Some of you may say, “Well, that’s not bad, we have to be focused on dollar expenditure in our healthcare system.” However, the people who foster this thinking want it to be part of the doctor’s thinking when he/she is seeing patients (http://www.nejm.org/doi/full/10.1056/NEJMp1205634 and many of the results from your Google search mentioned above).

Let’s look at the functioning of the doctor  patient relationship:

In the doctor  patient relationship there is an intersection or interchange which occurs and involves an exchange of information via the history, physical examination, laboratory tests, xrays, etc. This is how medicine is practiced and it is where clinical decision making regarding diagnosis, treatment, and follow up occurs. The dollar bill, $$$, is not part of this exchange of information. It cannot be because then the information exchange and clinical thinking & decision making resulting from it is muddied. When this happens, medical care will be suboptimal at best or destructive and/or non-existent at worst. No good outcome can occur from bringing the dollar bill and dollar thinking into this exchange of information. The dollar bill is a non-clinical agenda, whether the dollar thinking is intended to benefit the doctor’s income or that of the 3rd party payer under the guise of the noble sounding rhetoric, reduction in healthcare spending and cost control.

If the American public (not their 3rd party payers and their sycophant politicians and think tanks) insists on dollar thinking as part of their doctor  patient relationship, then they have to bring that dollar thinking themselves and not expect that their doctor should or can do it. Admittedly, they will be conflicting their own medical care, but that is their choice. And, of course, with this we enter Gingrich land, the home of his now bankrupt, Center for Health Transformation (http://www.bizjournals.com/atlanta/news/2012/04/05/newt-gingrich-think-tank-files.html?page=allhttp://www.kaiserhealthnews.org/Daily-Reports/2012/April/06/Gingrich-consulting-firm.aspx). You must have heard of this dollar-green quagmire, where the advocates of consumer-focused health care ply their rhetoric. It’s all the same poison: high value care, cost conscious care, cost-effective care, consumer focused care, etc., etc: Bring dollars or lack thereof into play within the doctor  patient relationship so that clinical thinking is disrupted. Why? Because that’s the proximate cause of dollar spending in our healthcare system. If you control that, you control a gold mine, a greater than 2 trillion dollar annual gold mine.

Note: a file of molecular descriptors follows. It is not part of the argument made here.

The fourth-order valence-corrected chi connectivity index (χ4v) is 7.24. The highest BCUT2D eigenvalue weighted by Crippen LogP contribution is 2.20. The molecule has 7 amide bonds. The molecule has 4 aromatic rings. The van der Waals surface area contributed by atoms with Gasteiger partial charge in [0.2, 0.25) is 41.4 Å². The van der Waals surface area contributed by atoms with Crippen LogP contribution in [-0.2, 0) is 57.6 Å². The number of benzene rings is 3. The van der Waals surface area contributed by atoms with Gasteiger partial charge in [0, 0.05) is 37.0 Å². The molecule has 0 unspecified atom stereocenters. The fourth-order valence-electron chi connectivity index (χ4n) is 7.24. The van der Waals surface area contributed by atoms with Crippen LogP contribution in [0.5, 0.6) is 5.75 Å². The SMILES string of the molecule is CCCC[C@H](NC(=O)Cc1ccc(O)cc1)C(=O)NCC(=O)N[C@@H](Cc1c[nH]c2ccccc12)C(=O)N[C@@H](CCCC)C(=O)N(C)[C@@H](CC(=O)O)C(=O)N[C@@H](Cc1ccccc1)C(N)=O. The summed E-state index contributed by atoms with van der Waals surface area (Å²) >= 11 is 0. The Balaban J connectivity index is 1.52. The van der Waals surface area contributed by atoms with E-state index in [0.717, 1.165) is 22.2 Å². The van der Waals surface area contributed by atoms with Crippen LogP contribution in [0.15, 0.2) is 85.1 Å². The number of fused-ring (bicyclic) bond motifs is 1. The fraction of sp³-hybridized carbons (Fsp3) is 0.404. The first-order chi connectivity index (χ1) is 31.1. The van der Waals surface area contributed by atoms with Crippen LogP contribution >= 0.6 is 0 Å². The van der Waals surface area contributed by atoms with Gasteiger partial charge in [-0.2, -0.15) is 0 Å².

The question arises, Why should patients or the American public in general bring dollar thinking into their interchanges with their doctors, when they are already sending mega dollars, $$$$$, to 3rd party payers via private health insurance policies (individual or employer based; note the latter is not a gift from the employer but a defined part of the employees’ salary) and via taxes to the public payers, such as Medicare & Medicaid. Why should they do this? They can’t gain anything from it. All they can do is conflict their own medical care.